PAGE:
Was there anybody on your wish list that you wanted to photograph that you never got the chance to?
Dauman: Oh, absolutely. Of course. You cannot do everybody you want to do. It’s just happenstance. Of course, I missed some very important ones. I didn’t do one picture of the Beatles, for example. In those days I was busy doing other things. Somebody else did it. I did a lot of Civil Rights photographs, but I wish I could have done more. But when I put it all together in the show, I realize it was enough to trace the changes of the 20th century.
In the new documentary Looking Up, you come out from behind the lens to sit in front of it, to tell your story of surviving the Holocaust and the war.
Dauman: It was something very new to me. I understood a little better how actors feel. It was very painful to retell the story. I am of the opinion not to look back, but to look forward constantly and move on. I spoke very little about those events with my own children, my own family. Why? It wasn’t necessary to burden their shoulders with this. Let them be free to succeed in our democracy without the burden of all these facts in their head, which are useless at this point. But my granddaughter convinced me to do the film. When my generation passes on, nobody will be there to tell people what took place. I’m able to pass on the horror of the war. In a way my decision was right because it’s confirmed by recent events, the renewed cycle of hate that is going on right now.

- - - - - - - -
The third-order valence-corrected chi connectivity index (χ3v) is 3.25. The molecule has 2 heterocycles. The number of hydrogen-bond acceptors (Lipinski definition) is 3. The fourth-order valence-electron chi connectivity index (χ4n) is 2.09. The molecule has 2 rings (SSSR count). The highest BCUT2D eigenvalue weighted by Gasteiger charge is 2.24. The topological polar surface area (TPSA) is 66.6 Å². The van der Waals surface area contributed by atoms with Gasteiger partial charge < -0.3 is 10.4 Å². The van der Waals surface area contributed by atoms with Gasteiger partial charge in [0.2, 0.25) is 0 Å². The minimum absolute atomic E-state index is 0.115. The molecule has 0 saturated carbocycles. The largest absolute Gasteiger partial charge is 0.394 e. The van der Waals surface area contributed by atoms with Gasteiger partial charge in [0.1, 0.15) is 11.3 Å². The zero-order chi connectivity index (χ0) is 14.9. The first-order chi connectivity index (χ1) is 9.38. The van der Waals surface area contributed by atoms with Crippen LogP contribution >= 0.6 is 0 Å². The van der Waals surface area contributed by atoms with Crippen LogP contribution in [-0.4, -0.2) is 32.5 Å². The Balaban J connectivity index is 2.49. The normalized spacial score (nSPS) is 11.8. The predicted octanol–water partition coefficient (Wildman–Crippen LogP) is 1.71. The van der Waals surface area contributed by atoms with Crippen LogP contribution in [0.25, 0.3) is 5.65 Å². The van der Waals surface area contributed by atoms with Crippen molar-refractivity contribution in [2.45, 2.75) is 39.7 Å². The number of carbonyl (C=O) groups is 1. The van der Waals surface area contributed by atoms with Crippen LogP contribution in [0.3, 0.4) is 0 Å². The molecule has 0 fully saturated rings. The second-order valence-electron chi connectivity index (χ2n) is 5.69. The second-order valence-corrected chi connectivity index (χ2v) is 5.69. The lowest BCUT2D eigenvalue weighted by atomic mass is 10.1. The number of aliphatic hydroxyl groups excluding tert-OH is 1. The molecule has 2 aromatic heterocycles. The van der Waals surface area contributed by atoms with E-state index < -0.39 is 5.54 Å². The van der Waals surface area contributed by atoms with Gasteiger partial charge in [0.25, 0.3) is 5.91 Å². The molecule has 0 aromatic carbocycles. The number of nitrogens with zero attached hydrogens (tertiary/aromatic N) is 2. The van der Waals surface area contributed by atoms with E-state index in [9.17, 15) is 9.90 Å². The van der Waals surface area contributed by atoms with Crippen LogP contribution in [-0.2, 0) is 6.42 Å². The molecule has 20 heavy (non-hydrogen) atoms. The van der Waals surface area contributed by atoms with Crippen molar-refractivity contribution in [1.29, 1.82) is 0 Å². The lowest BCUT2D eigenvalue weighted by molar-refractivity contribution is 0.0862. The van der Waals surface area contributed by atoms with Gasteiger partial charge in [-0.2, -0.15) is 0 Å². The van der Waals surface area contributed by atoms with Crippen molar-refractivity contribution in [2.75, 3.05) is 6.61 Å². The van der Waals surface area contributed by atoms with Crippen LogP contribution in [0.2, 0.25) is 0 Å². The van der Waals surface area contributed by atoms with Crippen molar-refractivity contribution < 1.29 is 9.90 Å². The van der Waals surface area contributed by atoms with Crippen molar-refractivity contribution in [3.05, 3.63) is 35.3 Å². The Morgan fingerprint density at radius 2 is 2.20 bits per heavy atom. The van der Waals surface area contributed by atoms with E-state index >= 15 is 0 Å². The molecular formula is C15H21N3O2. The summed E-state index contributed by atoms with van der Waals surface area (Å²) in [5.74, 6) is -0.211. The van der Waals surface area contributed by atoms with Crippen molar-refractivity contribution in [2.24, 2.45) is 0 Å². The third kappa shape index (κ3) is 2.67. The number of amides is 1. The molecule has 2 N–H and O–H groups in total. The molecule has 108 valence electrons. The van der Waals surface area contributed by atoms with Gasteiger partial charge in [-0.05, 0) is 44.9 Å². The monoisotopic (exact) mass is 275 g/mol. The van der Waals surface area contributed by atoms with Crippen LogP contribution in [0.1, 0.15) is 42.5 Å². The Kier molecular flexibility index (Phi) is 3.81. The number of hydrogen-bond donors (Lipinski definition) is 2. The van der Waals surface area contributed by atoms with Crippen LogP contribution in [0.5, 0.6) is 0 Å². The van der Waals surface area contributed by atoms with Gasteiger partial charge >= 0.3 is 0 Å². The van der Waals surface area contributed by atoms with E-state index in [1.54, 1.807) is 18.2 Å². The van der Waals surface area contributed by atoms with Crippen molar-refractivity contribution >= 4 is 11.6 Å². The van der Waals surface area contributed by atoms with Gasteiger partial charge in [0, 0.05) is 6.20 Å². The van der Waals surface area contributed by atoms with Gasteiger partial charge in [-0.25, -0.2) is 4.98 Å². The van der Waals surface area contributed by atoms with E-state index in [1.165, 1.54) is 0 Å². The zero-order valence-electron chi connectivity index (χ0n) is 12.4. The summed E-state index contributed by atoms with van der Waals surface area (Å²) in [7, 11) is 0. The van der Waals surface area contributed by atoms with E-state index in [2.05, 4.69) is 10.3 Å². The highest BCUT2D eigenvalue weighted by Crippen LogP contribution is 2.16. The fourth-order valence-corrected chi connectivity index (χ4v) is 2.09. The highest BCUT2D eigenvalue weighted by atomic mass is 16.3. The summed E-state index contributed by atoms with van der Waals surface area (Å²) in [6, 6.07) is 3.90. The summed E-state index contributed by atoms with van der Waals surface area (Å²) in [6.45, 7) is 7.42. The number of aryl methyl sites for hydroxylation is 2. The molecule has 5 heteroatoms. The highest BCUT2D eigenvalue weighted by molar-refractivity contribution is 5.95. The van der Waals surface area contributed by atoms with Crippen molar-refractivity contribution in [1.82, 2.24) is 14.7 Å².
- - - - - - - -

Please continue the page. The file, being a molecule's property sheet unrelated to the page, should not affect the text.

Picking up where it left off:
Everyone who goes to see the show at the Breman will likely walk away having picked a favorite Henri Dauman image. But do you have a favorite Henri Dauman image?
Dauman: It’s always the last one that I took. They’re all my babies. Photography is a medium where no words are spoken and yet everything is said. During that whole time, I always said, “If the eyes listen, the eyes speak.” And that’s what I did. My eyes spoke and showed what I learned about the people I was assigned to cover .., What can I say? It was a real thrill. A colleague at Life once told me, “Henri, if you take ten great photographs in your lifetime, you’ve done pretty well.” Now that I’m doing museum shows, I’m counting. I think I’m pretty close.
Andrew Alexander is an Atlanta-based writer and founder of The Alexander Report.